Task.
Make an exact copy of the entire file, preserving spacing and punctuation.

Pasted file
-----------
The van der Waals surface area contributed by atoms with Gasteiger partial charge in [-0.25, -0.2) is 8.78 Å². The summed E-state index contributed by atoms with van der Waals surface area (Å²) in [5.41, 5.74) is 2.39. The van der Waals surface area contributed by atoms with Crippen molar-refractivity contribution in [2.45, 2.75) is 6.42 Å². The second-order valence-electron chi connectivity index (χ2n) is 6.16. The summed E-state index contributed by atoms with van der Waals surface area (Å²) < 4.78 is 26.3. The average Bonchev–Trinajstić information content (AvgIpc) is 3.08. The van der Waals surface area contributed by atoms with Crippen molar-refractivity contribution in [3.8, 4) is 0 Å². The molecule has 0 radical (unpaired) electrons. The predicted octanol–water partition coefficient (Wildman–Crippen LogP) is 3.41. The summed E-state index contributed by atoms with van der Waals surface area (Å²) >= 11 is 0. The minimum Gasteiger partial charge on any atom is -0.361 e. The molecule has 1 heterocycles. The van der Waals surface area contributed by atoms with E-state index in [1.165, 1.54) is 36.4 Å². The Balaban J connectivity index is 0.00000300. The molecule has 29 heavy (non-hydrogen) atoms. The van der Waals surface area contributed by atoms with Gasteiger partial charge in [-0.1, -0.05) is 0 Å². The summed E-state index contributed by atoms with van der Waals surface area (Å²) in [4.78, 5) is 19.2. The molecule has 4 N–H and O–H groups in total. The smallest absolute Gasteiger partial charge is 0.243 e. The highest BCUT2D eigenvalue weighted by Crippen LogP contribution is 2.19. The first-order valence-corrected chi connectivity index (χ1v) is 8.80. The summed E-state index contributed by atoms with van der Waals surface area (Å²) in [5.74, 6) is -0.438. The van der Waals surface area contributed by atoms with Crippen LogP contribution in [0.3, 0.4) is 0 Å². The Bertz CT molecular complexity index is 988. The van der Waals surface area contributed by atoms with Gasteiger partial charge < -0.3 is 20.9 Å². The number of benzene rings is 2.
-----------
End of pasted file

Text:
The van der Waals surface area contributed by atoms with Gasteiger partial charge in [-0.25, -0.2) is 8.78 Å². The summed E-state index contributed by atoms with van der Waals surface area (Å²) in [5.41, 5.74) is 2.39. The van der Waals surface area contributed by atoms with Crippen molar-refractivity contribution in [2.45, 2.75) is 6.42 Å². The second-order valence-electron chi connectivity index (χ2n) is 6.16. The summed E-state index contributed by atoms with van der Waals surface area (Å²) < 4.78 is 26.3. The average Bonchev–Trinajstić information content (AvgIpc) is 3.08. The van der Waals surface area contributed by atoms with Crippen molar-refractivity contribution in [3.8, 4) is 0 Å². The molecule has 0 radical (unpaired) electrons. The predicted octanol–water partition coefficient (Wildman–Crippen LogP) is 3.41. The summed E-state index contributed by atoms with van der Waals surface area (Å²) >= 11 is 0. The minimum Gasteiger partial charge on any atom is -0.361 e. The molecule has 1 heterocycles. The van der Waals surface area contributed by atoms with E-state index in [1.165, 1.54) is 36.4 Å². The Balaban J connectivity index is 0.00000300. The molecule has 29 heavy (non-hydrogen) atoms. The van der Waals surface area contributed by atoms with Gasteiger partial charge in [-0.1, -0.05) is 0 Å². The summed E-state index contributed by atoms with van der Waals surface area (Å²) in [4.78, 5) is 19.2. The molecule has 4 N–H and O–H groups in total. The smallest absolute Gasteiger partial charge is 0.243 e. The highest BCUT2D eigenvalue weighted by Crippen LogP contribution is 2.19. The first-order valence-corrected chi connectivity index (χ1v) is 8.80. The summed E-state index contributed by atoms with van der Waals surface area (Å²) in [5.74, 6) is -0.438. The van der Waals surface area contributed by atoms with Crippen LogP contribution in [0.3, 0.4) is 0 Å². The Bertz CT molecular complexity index is 988. The van der Waals surface area contributed by atoms with Gasteiger partial charge < -0.3 is 20.9 Å². The number of benzene rings is 2.